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As a student who lives in Washington, DC, year-round, it’s funny to see how the city changes once the summer interns arrive. After Memorial Day, the sidewalks are full of nervous, bright-eyed college students wandering around the city with their eyes glued to the maps app on their phones, hoping they don’t get lost on their first day of work.
Whether I meet them on the Metro or at networking events, I’ve found that most of these interns have a genuine interest in getting to know the city better and, like myself, are desperately searching for what purpose they can serve in the professional world. Although they come from all over the country and intern in different sectors, there is one thing they all have in common: they love to ask me the same questions when I tell them I intern at a nonprofit.
Oh, so you’re a volunteer?”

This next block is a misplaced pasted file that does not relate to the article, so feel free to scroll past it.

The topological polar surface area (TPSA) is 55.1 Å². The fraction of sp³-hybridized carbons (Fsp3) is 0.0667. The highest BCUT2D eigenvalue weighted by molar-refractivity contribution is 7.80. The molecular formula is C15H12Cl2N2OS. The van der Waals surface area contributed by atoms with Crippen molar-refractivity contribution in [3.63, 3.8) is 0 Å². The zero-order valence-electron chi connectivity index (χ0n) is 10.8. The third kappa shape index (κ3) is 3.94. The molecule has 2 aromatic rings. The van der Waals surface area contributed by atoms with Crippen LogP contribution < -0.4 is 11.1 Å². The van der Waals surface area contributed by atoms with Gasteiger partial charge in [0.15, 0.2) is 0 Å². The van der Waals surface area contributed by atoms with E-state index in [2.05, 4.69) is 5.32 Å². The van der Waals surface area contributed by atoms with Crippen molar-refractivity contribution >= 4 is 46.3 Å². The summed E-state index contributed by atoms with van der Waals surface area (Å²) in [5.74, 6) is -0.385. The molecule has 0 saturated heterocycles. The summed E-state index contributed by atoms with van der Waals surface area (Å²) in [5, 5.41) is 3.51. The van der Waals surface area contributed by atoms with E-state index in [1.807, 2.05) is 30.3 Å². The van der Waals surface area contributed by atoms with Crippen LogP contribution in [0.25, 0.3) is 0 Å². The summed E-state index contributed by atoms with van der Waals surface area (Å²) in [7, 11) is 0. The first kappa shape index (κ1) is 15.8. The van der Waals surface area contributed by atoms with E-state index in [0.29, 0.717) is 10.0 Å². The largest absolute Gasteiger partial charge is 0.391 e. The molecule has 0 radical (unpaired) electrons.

This is a common misconception for nonprofit interns and employees alike.
Although volunteering and nonprofits go hand in hand, that doesn’t mean all nonprofit work is volunteering. Just like a for-profit business, nonprofits need people to do accounting, marketing, management, and more. Volunteers may deliver direct services at an organization, but organizational and financial duties come from full-time nonprofit professionals.
That’s not to say you can’t be both a nonprofit intern and a volunteer. Everyone I work with finds time to volunteer outside of his or her full-time job. It’s important, however, to understand there is a difference between interning for a nonprofit and volunteering for one. The National Council of Nonprofits clarifies that the distinction depends on whether or not an intern receives compensation for his or her work.